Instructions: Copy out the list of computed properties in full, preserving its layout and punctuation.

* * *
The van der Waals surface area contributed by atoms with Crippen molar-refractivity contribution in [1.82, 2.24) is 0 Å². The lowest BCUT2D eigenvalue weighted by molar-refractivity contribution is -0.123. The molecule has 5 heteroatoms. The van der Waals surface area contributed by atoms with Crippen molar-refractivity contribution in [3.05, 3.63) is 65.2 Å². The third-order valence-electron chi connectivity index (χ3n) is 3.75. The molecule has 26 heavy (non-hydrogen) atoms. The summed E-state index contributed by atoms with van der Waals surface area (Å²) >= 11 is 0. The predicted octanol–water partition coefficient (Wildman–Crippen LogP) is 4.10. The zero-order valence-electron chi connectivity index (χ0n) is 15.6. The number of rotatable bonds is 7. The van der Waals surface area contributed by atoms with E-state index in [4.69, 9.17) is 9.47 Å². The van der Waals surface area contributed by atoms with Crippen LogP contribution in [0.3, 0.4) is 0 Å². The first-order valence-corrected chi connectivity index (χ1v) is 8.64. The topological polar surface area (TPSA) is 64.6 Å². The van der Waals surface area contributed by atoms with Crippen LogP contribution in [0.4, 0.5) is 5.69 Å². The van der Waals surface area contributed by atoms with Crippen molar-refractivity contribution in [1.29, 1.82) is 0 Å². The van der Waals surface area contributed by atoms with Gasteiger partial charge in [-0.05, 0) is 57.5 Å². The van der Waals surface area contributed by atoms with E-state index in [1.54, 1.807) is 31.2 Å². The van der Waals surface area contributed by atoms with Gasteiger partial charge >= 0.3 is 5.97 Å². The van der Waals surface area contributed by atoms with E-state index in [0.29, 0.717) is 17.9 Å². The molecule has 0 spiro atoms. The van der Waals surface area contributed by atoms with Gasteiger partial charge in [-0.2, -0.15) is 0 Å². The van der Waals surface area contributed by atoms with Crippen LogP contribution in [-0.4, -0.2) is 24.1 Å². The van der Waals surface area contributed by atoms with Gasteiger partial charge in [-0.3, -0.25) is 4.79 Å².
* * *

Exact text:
The van der Waals surface area contributed by atoms with Crippen molar-refractivity contribution in [1.82, 2.24) is 0 Å². The lowest BCUT2D eigenvalue weighted by molar-refractivity contribution is -0.123. The molecule has 5 heteroatoms. The van der Waals surface area contributed by atoms with Crippen molar-refractivity contribution in [3.05, 3.63) is 65.2 Å². The third-order valence-electron chi connectivity index (χ3n) is 3.75. The molecule has 26 heavy (non-hydrogen) atoms. The summed E-state index contributed by atoms with van der Waals surface area (Å²) >= 11 is 0. The predicted octanol–water partition coefficient (Wildman–Crippen LogP) is 4.10. The zero-order valence-electron chi connectivity index (χ0n) is 15.6. The number of rotatable bonds is 7. The van der Waals surface area contributed by atoms with E-state index in [4.69, 9.17) is 9.47 Å². The van der Waals surface area contributed by atoms with Crippen LogP contribution in [0.3, 0.4) is 0 Å². The first-order valence-corrected chi connectivity index (χ1v) is 8.64. The topological polar surface area (TPSA) is 64.6 Å². The van der Waals surface area contributed by atoms with Crippen LogP contribution in [0.4, 0.5) is 5.69 Å². The van der Waals surface area contributed by atoms with Crippen molar-refractivity contribution in [1.29, 1.82) is 0 Å². The van der Waals surface area contributed by atoms with Gasteiger partial charge in [-0.05, 0) is 57.5 Å². The van der Waals surface area contributed by atoms with E-state index in [1.54, 1.807) is 31.2 Å². The van der Waals surface area contributed by atoms with Gasteiger partial charge >= 0.3 is 5.97 Å². The van der Waals surface area contributed by atoms with E-state index in [0.29, 0.717) is 17.9 Å². The molecule has 0 spiro atoms. The van der Waals surface area contributed by atoms with Gasteiger partial charge in [-0.2, -0.15) is 0 Å². The van der Waals surface area contributed by atoms with Crippen LogP contribution in [-0.4, -0.2) is 24.1 Å². The van der Waals surface area contributed by atoms with Gasteiger partial charge in [-0.3, -0.25) is 4.79 Å².